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City hall tames beastly paper problem that grew over 80 years

The City of Moose Jaw's corporate records accumulated in the basement at city hall for eight decades before the city clerk's office began a three-year project to digitize all the records

City hall recently finished a three-year project that cost almost $50,000 to tame a B.E.A.S.T. of a paper problem in the basement that had accumulated over eight decades.

One of the major initiatives of the city clerk’s office starting in 2017 was to address the “woeful state” of the department’s paper management records, since the office is responsible for all corporate records and for answering access to information requests, a city council report explained.

Historically, records were consigned to storage to make way for new files for the new year, often without a systematic guide for how they could be accessed if needed. So, when municipal officials required a file from a previous year, it became a time-consuming search and was unconducive to meeting the needs of the city clerk’s office or the public.

“The project was internally referred to as ‘Unleashing the B.E.A.S.T (basement eradication and strategic transitioning),” the report continued. The scope of the work was daunting, as there were numerous boxes of files dating back to the 1940s, while the filing system of the city clerk/solicitor’s office also changed over the years.”

Project background

The department developed a plan to enhance records management, retention, and destruction when appropriate, while it had the goal to optimize the use of resources and modernize records management, thereby reducing corporate risk and demands for additional storage, the report explained.

Consideration also included how to continually update the archive records to include new materials in collections, differentiating between historical data and information that could be destroyed.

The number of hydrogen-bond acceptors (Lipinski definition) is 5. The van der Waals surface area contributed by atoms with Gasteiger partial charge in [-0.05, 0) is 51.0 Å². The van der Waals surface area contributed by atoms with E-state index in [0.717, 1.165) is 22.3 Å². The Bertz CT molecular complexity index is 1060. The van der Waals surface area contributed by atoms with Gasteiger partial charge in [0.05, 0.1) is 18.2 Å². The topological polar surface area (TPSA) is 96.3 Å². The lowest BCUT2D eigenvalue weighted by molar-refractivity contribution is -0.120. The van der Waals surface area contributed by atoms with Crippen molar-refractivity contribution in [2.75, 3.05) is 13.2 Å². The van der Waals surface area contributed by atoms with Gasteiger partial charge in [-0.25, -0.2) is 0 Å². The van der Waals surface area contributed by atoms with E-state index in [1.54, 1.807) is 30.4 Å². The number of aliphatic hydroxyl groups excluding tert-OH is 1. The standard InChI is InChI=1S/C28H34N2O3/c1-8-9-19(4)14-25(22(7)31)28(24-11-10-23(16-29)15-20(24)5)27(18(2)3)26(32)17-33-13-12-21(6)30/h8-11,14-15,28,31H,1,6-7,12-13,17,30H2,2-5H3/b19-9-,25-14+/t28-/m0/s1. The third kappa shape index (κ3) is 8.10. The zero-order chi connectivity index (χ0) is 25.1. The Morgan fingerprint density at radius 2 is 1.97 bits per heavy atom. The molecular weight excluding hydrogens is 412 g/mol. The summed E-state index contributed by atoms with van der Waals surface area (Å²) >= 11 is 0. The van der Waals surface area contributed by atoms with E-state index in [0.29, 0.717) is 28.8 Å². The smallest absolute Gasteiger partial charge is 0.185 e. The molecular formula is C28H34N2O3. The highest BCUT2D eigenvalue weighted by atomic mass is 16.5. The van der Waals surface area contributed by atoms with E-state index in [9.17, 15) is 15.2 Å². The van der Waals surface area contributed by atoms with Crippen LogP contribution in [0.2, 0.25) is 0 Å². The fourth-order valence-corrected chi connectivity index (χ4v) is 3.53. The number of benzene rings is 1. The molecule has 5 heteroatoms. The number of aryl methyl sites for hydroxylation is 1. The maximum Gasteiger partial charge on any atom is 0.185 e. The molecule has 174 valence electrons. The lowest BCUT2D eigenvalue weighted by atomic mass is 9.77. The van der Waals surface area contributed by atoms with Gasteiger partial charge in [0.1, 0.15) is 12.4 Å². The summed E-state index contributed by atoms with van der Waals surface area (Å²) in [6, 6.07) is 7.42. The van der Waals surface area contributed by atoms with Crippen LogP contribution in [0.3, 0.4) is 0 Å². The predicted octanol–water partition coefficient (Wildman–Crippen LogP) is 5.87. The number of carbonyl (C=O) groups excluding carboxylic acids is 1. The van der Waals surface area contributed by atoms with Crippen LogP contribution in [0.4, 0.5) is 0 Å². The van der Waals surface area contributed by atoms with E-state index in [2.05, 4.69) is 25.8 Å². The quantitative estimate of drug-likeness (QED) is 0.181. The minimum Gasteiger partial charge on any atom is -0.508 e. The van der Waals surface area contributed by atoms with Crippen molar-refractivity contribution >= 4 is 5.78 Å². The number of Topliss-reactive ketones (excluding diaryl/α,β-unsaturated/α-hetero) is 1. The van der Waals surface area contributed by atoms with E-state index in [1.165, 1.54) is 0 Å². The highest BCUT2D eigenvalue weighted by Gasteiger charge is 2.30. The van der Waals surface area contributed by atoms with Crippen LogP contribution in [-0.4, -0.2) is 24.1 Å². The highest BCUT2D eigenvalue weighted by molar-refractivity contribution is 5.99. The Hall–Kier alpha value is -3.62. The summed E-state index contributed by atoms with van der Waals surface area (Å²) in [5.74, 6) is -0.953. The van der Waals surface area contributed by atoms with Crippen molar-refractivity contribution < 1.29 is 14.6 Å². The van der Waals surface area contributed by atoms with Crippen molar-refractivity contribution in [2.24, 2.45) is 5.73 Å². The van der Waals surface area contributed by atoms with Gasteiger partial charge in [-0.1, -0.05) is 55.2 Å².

After completing its project, the city clerk’s department digitally scanned and archived 4,645 property files and 2,206 clerk files — a total of 6,851 files — into collections, the report continued. This represented 959,140 sheets of historical data digitally scanned into a municipal computer program. The city clerk’s office can now maintain the archival record system and add to the collections each year.

The project budget was $80,000; $40,814.56 was spent on wages and benefits, $2,634.63 on the shredding of materials, and $3,234 on consultant fees. The remaining $33,317 will return to the unexpended capital account and be used for future projects in other areas.  

Council discussion

“I never been in the basement, but a picture tells a thousand words,” said Coun. Heather Eby, referring to the before and after pictures in the report. “This brings city hall into the next century. It’s a nice report to get on our last night (in this council term).”

This project was important because whenever council asks for reports or needs to search the past for information for help for the present, city hall staff can access that data digitally instead of searching through reams of paper, said Coun. Crystal Froese.

“This was part of the modernizing of city council that we came forward in 2017,” she added. “But it was an enormous amount of work; very tedious, I’m sure, but probably pretty interesting. I can imagine some of the things you came across.”

Council then voted unanimously to receive and file the report.

The next regular council meeting is Monday, Nov. 16.  

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